Law and Vengeance – Review

Mike Papantonio. Law and Vengeance. New York: Select Books, 2017. Print.

I almost did not read this book. After the Prologue, which did a terrific job of presenting the problem which would be the story, there were a few chapters of such exaggerated political correctness that I almost gave up. When lobbyist Strahan says that the “family values crowd” enjoys pole dancing, I was simply thinking that some people will do anything to get into the New York publishing world which seems to value p. c. above all.

However, shortly after that, one of the righteous lawyers in the story complains that the Obama Justice Department never took whistleblowers seriously. Law and Vengeance knocks politics of all stripes.

The most righteous lawyer and main character of Law and Justice is Gina Romano, a lawyer in the Bergman-Deketomis Law Firm of Spanish Trace, Florida. A whistleblower from Arbalest Arms has said that the company knew that its latest and greatest laser gunsight did not work right in high heat or humidity. As the firm begins to look into this because some innocent people died, Romano and firm partner Angus Moore take up the case. When Moore loses control of a car he is driving with Romano in the passenger seat, he is killed and Romano is badly injured. Angus’s dying words are that he suspects this is murder.

We meet Ivan Verloc, known in the Dark Web as Ivanhoe, who is a computer and electronics wizard. It is clear that he has parts of the law firm bugged and is able to pass on a lot of information to Mr. Strahan who is working for Arbalest. Neither Ivanhoe nor the Arbalest corporate types really respect Strahan even as he does their dirty work. Ivanhoe may be too clever for his own good.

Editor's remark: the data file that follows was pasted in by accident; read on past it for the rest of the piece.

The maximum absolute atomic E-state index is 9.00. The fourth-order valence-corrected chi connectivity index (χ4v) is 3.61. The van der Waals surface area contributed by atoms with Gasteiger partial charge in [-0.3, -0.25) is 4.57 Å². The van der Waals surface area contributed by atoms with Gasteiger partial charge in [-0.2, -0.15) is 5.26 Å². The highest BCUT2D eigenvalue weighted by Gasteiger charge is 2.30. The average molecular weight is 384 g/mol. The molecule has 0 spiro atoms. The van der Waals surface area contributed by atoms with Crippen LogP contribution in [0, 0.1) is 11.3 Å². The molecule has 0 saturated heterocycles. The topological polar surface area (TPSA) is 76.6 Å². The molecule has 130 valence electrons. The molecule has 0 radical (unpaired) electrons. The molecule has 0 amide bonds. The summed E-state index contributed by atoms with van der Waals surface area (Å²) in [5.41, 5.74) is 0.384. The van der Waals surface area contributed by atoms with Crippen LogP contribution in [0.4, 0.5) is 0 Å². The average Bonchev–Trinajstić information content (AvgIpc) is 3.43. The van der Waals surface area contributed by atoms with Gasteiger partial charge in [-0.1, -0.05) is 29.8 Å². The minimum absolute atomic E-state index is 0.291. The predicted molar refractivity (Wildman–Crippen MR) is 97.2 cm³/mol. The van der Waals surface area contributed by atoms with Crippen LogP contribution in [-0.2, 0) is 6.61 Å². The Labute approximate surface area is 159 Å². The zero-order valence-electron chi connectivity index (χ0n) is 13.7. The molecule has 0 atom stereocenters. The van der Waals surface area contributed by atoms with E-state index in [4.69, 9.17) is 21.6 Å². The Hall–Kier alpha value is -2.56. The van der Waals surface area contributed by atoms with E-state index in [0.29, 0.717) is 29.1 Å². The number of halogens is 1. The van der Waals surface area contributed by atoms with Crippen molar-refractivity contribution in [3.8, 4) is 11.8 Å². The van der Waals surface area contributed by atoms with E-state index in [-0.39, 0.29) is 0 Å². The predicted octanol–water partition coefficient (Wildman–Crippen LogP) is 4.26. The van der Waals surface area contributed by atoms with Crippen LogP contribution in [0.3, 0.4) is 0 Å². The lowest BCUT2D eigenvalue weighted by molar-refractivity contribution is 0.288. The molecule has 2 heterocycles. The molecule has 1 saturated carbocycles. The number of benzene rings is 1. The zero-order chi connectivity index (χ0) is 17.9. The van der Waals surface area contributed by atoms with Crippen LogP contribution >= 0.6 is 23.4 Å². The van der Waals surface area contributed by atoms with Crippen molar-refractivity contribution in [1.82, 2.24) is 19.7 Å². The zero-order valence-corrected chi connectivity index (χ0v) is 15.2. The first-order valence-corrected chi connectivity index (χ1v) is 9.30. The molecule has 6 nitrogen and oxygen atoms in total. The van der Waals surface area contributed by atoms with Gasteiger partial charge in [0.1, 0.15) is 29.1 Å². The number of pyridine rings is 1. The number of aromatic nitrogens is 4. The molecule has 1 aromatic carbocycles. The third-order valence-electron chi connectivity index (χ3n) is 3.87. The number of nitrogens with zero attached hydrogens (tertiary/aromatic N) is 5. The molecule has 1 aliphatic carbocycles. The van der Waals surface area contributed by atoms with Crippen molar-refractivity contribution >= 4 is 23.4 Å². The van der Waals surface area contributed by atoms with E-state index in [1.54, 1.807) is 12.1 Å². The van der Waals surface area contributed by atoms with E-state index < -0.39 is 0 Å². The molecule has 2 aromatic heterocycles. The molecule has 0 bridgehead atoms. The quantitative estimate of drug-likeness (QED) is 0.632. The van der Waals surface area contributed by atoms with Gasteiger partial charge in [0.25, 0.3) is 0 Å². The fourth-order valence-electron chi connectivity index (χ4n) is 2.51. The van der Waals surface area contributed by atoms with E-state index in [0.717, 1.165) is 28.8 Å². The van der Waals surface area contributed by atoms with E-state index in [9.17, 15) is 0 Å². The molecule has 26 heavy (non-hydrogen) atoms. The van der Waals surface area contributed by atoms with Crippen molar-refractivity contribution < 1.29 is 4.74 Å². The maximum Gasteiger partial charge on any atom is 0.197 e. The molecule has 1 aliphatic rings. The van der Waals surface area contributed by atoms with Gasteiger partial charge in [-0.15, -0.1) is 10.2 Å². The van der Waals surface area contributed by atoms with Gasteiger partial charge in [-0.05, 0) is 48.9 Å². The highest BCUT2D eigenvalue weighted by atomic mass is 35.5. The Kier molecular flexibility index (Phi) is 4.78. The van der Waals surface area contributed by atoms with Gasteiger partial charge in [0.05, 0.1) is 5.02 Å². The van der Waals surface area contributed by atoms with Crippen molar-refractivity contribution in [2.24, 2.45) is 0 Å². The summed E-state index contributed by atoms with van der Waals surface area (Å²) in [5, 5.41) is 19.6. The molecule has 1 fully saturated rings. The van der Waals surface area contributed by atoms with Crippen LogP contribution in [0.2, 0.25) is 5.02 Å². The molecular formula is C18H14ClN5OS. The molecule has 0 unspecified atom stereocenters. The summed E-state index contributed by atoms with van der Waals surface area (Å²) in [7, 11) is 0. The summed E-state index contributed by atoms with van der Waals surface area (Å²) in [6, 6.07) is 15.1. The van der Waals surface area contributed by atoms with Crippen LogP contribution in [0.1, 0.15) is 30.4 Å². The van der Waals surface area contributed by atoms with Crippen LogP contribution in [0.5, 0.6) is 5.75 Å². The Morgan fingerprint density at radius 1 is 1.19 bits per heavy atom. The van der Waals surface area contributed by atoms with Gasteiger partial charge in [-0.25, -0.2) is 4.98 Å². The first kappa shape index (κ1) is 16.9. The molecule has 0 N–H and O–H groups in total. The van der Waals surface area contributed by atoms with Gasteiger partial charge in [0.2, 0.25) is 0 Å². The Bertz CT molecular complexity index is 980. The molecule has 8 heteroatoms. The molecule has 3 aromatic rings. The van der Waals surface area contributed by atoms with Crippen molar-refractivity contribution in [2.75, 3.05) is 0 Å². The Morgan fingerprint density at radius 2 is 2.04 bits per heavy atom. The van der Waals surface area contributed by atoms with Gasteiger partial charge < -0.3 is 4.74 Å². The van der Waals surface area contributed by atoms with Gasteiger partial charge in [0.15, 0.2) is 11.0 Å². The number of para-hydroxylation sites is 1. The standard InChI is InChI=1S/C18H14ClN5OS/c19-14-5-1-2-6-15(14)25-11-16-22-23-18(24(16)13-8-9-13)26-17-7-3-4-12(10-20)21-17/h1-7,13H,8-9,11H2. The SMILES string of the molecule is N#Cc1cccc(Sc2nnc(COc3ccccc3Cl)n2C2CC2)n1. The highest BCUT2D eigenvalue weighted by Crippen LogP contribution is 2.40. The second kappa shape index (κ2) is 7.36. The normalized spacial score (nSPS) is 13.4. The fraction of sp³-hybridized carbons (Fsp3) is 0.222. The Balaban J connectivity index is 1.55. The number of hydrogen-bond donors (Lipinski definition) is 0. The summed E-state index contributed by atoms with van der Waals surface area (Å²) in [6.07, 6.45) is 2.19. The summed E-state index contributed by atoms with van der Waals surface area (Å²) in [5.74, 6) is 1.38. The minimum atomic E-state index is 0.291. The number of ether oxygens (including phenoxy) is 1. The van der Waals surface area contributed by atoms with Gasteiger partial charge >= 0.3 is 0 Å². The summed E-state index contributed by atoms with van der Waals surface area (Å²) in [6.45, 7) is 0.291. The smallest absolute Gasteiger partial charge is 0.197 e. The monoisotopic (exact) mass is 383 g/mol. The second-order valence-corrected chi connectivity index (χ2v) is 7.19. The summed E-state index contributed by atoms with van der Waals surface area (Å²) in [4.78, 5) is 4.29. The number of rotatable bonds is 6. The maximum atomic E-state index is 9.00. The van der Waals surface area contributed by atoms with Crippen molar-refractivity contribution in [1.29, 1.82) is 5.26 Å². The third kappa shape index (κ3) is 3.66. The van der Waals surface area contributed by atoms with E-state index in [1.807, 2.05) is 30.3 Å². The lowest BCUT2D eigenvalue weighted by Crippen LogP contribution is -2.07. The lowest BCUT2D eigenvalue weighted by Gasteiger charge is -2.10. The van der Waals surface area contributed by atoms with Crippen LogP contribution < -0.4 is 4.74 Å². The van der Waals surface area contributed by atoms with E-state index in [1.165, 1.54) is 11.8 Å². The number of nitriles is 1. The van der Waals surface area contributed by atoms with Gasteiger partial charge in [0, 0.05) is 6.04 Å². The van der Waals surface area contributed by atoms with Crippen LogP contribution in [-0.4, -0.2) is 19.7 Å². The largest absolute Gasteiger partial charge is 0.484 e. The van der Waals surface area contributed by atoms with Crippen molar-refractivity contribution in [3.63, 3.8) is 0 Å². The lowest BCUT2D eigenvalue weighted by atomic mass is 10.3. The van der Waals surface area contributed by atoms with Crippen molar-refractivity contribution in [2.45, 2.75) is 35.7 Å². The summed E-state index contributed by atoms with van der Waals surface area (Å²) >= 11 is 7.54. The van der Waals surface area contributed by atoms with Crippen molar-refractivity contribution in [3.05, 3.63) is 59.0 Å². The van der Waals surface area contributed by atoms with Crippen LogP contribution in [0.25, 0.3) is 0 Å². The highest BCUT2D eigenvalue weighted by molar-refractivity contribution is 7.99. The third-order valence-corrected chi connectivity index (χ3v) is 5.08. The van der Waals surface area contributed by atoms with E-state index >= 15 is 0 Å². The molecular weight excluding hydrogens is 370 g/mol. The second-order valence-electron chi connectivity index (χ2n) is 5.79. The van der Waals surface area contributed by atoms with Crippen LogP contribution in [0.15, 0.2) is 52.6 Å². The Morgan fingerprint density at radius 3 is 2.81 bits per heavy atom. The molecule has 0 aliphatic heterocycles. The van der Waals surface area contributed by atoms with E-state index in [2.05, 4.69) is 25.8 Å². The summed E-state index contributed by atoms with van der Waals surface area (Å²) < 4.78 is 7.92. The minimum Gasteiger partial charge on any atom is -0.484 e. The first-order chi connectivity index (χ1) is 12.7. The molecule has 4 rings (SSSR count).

Besides Ivanhoe, we meet another computer geek, Foul Henry, who seems to know as much as Ivanhoe and helps the firm track down its electronic surveillance. Foul Henry seems to be a paranoid type loosely based on John McAfee (though McAfee is more sociable).

We meet a few other interesting characters. Gina’s lazy, barely employed brother shows up looking for a handout. He has a terribly sad sob story about how his fiancée left him for his business partner. Because they grew up in a dysfunctional home, Gina tends to mother Peter.

Gina also has a loyal boyfriend Bryan who is a veterinarian. He is much more of a free spirit than Gina. This makes him attractive to her, but also causes her to suspect him of being unfaithful. (They have been going together for over a year. If she really likes him, why does she keep him dangling?)

Much of Law and Vengeance is about the investigation that Gina and her associates conduct. We meet some reluctant witnesses and a reluctant Justice Department attorney. The feds really do not want to take a case based on evidence coming from engineers until they do when it looks like corporate corruption. Government officials seek publicity?

Law and Vengeance is a wild ride. While the readers begin to understand that Angus Moore was indeed murdered, we also understand that it would be nearly impossible to put a case together to convict the murderer. We also never really know if the murderer did it on his own, or if he was instructed by someone in Arbalest to kill the attorneys.

That is where the vengeance in the title comes in. At times we all desire a righting of wrongs, a kind of vengeance. We also know that vengeance outside the law can make matters much worse. Even the Bible says to avoid vengeance, let God take care of it (See Romans 12:19). Let us just say that vengeance does happen, but it appears that it comes out of nowhere. Maybe God really was behind it.

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